Measurement of High Direct Current

Measurement of High Direct Current:

High magnitude direct currents are measured using a resistive shunt of low ohmic value. The voltage drop across the resistance is measured with a millivoltmeter. The value of the resistance varies usually between 10 μΩ and 10 mΩ. This depends on the heating effect and the loading permitted in the circuit. Measurement of High Direct Current resistors are usually oil immersed and are made as three or four terminal resistances. The voltage drop across the shunt is limited to a few millivolts (< I Volt) in power circuits.

Hall Generators for DC Measurements:

The principle of the “Hall effect” is made use of in Measurement of High Direct Current. If an electric current flows through a metal plate located in a magnetic field perpendicular to it, Lorenz forces will deflect the electrons in the metal magnetic field. The charge displacement generates an emf in the normal direction, called the “Hall voltage“. The Hall voltage is proportional to the current i, the magnetic flux density B, and the reciprocal of the plate thickness d; the proportionality constant R is called the “Hall coefficient

Measurement of High Direct Current

For metals the Hall coefficient is very small, and hence semi-conductor materials are used for which the Hall coefficient is high.

In large current measurements, the current carrying conductor is surrounded by an iron cored magnetic circuit, so that the magnetic field intensity H—(1/δ) is produced in a small air gap in the core. The Hall elements is placed in the air gap (of thickness d), and a small constant d.c. current is passed through the element. The schematic arrangement is shown in Fig. 7.44. The voltage developed across the Hall element in the normal direction is proportional to the d.c. current I. It may be noted that the Hall coefficient R depends on the temperature and the high magnetic field strengths, and suitable compensation has to be provided when used for Measurement of High Direct Current.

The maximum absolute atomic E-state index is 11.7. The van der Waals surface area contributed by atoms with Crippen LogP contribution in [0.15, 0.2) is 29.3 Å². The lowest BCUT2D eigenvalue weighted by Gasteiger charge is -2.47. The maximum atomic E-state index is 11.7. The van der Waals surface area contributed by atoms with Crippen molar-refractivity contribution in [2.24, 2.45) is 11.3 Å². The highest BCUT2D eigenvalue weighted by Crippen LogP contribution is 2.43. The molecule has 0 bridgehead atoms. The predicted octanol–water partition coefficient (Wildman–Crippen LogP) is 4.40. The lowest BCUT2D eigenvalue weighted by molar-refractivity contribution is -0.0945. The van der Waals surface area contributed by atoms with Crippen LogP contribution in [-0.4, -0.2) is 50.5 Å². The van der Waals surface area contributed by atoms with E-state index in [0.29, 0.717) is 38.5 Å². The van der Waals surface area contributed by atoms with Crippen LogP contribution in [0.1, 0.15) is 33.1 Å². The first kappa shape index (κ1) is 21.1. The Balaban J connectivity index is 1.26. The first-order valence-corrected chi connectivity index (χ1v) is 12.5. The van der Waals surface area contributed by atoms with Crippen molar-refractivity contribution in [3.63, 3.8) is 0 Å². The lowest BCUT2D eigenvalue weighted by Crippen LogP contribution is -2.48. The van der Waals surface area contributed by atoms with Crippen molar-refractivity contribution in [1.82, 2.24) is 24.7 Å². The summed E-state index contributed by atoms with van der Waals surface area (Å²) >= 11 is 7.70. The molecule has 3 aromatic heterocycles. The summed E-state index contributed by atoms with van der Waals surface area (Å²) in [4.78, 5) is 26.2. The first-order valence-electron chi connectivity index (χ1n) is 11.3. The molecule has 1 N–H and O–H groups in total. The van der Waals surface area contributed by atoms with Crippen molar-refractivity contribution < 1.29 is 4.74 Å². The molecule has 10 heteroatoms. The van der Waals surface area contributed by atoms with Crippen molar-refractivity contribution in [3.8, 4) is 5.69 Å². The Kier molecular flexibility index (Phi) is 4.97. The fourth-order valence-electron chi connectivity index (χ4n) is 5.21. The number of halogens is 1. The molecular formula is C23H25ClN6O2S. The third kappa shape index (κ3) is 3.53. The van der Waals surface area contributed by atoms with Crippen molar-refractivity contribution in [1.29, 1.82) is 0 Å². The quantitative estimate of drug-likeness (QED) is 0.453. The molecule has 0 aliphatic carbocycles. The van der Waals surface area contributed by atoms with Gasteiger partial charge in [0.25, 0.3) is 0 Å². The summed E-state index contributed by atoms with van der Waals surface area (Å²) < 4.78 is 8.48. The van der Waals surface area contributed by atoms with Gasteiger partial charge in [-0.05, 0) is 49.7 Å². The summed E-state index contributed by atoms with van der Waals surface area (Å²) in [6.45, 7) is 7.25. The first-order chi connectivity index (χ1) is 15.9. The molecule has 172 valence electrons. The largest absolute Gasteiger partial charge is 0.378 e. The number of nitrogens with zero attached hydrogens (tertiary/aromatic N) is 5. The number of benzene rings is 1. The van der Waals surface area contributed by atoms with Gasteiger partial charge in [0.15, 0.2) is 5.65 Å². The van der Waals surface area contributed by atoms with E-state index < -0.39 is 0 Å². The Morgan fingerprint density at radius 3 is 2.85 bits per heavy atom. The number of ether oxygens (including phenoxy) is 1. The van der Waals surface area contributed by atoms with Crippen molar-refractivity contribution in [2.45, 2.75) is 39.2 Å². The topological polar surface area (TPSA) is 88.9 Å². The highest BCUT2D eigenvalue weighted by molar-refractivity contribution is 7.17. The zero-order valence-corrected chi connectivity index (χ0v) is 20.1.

Hall generators can be used for measurement of unidirectional a.c. and impulse currents also. With proper design of Hall element dimensions and addition of compensating circuits, the bandwidth of the Hall generator can be increased to about 50 MHz. As such, these generators can be used for the measurement of post arc currents and unidirectional impulse currents.

Measurement of High Direct Current

Measurement of High Power Frequency Alternating Currents:

Measurement of power frequency currents are normally done using current transformers only, as use of current shunts involves unnecessary power loss. Also the current transformers provide electrical isolation from high voltage circuits in power systems. Current transformers used for extra high voltage (EHV) systems are quite different from the conventional designs as they have to be kept at very high voltages from the ground. A new scheme of current transformer measurements introducing electro-optical technique is described in Fig. 7.45. A voltage signal proportional to the measuring current is generated and is transmitted to the ground through an electro optical device. Light pulses proportional to the voltage signal are transmitted by a glass-optical fibre bundle to a photodetector and converted back into an analog voltage signal. Accuracies better than ± 0.5% have been obtained at rated current as well as for high short circuit currents The required power for the signal converter and optical device are obtained from suitable current and voltage transformers as shown in Fig. 7.45.

Measurement of High Direct Current

Measurement of High Frequency and Impulse Currents:

In power system applications as well as in other scientific and technical fields, it is often necessary to determine the amplitude and waveforms of rapidly varying high currents. Measurement of High Direct Current occur in lightning discharges, electrical arcs and post arc phenomenon studies with circuit breakers, and with electric discharge studies in plasma physics. The current amplitudes may range from a few amperes to few hundred kiloamperes. The rate of rise for such currents can be as high as 106 to 1012 A/s, and rise times can vary from few microseconds to measuring the signal over a wide frequency band. The methods that are frequently employed are

(i) resistive shunts,

(ii) magnetic potentiometers or probes, and

(iii) the Faraday and Hall effect devices.

The accuracy of measurement varies from 1 to 10%. In applications where only peak value measurement is required, peak reading voltmeters.

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